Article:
Earl Warren was born on March 19, 1891 to Scandinavian parents, Methias Warren and Chrystal Hernlud in Los Angeles, California. He was a brought up as a Protestant. Warren married Nina P. Meyers in 1925. He had six children with Meyers. He died on July 9, 1974 in Washington D.C., at the age of eighty-three.
He completed his undergraduate education at the University of California -Berkeley in 1912. He graduated from the University of California -Berkeley law school in 1914.
Warren was admitted to the California bar in 1914. He practiced in law offices in San Francisco and Oakland from 1914-1917.
Warren was an army Lieutenant from 1917-1918. In 1919, Warren became Deputy City Attorney of Oakland, beginning a life in public service. In 1920, he became Deputy Assistant District Attorney of Alameda County. In 1925, he was appointed District Attorney of Alameda County, to fill an unexpired term, and was elected and re-elected to the office in his own right in 1926, 1930, and 1934. In 1938, he was elected Attorney General of California. In 1942, Warren was elected Governor of California, and he was twice re-elected. In 1948, he was the Republican nominee for Vice President of the United States. In 1952, he sought the Republican party's nomination for President. Warren served as Chairman of the Judicial Conference of the United States from 1953 to 1969 and as Chairman of the Federal Judicial Center from 1968 to 1969. He also chaired the commission of inquiry into the assassination of President John F. Kennedy in 1963.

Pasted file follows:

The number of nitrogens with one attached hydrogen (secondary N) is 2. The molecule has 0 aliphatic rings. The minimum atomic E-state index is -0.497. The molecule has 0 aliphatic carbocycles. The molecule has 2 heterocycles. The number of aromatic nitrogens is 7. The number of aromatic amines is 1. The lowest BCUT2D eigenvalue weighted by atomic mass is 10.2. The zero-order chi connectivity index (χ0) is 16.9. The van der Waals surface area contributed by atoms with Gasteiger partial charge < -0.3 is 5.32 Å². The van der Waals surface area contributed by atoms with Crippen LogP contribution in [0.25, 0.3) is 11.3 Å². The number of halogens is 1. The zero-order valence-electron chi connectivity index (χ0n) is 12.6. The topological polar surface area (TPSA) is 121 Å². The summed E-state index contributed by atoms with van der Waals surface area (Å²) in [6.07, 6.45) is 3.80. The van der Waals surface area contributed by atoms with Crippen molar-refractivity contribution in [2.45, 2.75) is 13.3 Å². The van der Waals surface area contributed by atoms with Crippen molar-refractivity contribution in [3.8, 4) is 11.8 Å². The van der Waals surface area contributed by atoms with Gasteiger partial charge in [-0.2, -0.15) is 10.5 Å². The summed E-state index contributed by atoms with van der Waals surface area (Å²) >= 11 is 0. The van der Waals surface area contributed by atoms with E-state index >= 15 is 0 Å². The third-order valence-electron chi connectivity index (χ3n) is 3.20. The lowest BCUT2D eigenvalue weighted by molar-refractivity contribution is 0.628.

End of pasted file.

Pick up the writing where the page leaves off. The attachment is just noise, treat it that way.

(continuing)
Earl Warren was an immensely popular Republican governor when President Dwight Eisenhower appointed him to the Supreme Court. On September 30, 1953, President Dwight D. Eisenhower nominated Warren Chief Justice of the United States under a recess appointment. The Senate confirmed the appointment on March 1, 1954. He was commissioned on October 2, 1953 and he was sworn in on October 5, 1953. Eisenhower later regretted his choice. He had hoped to appoint a moderate conservative but Warren proved to be a liberal. Warren joined the Court in the midst of one of its most important issues: racial segregation in public schools. The new Chief proved an effective leader by bringing the Court from division to unanimity on the issue of racial equality. In November 1963, President Lyndon B. Johnson called on a reluctant Warren to serve as a member of the special committee to investigate the assassination of President John F. Kennedy. He retired from the office on June 23, 1969, after fifteen years of service
Hughes and the Court (1962); The Bill of Rights and the Military (1962); All Men Are Created Equal (1970); A Republic, if You Can Keep it (1972); and Memoirs (1977)
Warren, though appointed by Republican President Eisenhower, took a decidedly liberal course in a socially stormy era. His legacy includes decisions forbidding school segregation, fairer mapping of voting districts and safeguarding rights of defendants in criminal trials
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